Jabbing Your Way to Fitness!
By Gary Picariello
The sport of boxing has perennially suffered from bad PR. And why not? When you have two individuals squaring off in the ring with no headgear and 8- or 10-pounce gloves, it's hard to justify all those shots to the head and body that professional boxers take over the course of 12 rounds. On the other hand, the training that boxers are challenged with leading up to a match is finally getting the recognition it deserves. These guys are in great shape.
Think about it: during a typical boxing workout you can easily find yourself punching the heavy or speed bag hundreds of times in addition to shadow boxing along with a full regimen of old school exercises such as push-ups, sit-ups, and lifting weights. Now make each workstation on the circuit mirror one round of boxing. That means three minutes of intense activity and one minute of rest.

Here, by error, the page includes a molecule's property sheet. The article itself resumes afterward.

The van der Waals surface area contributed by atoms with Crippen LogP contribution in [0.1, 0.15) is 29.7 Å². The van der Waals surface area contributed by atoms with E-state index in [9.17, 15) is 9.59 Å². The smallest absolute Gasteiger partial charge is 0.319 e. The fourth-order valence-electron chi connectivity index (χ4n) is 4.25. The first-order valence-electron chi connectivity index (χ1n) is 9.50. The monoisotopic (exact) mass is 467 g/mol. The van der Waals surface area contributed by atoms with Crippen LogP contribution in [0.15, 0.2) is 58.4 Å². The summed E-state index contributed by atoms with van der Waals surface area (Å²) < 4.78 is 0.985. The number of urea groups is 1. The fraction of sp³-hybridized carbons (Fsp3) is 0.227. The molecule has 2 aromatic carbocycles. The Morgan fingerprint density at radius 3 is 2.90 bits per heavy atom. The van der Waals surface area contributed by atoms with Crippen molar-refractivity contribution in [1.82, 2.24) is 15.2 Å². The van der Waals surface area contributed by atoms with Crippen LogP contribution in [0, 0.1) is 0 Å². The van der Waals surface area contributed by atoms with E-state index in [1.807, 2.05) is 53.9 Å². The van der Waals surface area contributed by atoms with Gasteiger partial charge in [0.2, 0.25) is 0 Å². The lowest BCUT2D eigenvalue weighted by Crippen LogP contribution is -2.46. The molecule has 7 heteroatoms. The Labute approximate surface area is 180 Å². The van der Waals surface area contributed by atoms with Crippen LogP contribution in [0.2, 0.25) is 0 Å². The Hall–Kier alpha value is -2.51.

And in This Corner
The benefits of jabbing your way to fitness far exceed any risk of actually finding yourself trading punches in the ring. A combination of intense interval training coupled with eye-hand coordination is giving the boxing workout a new lease on life. Whether you're throwing combinations at the heavy bag or trying to keep your rhythm on the speed bag, you're actually improving your reflexes and motor skills in addition to burning calories. George Foreman would be proud of you.
Keep on Punching
Boxing gyms that are user-friendly for the man or woman looking to get into shape are easier to find than ever. Once you get that out of the way, a typical boxing workout, thanks to warriorpunch.com, can be accomplished in less than an hour.
- Five minutes of steady jump rope as a warm-up
- Three minutes heavy bag work, rotating between 30 seconds of all-out punching and 30 seconds of “recovery” punching
- Three minutes of speed bag work and cardio; alternate between 30 seconds punching with the speed bag and 30 seconds of jumping jacks
- Three minutes of core work doing one minute of sit-ups, one minute of medicine ball oblique twists, and one minute of leg lifts
- Three minutes of strength work, which includes one minute of medicine ball squats, one minute of walking lunges, and one minute of push-ups
- Three-minutes of cooldown with a slow and steady jump rope
A three-month boxing workout cycle will do great things to your body that you never imagined, and you'll accomplish it without ever actually hitting someone -- or getting hit!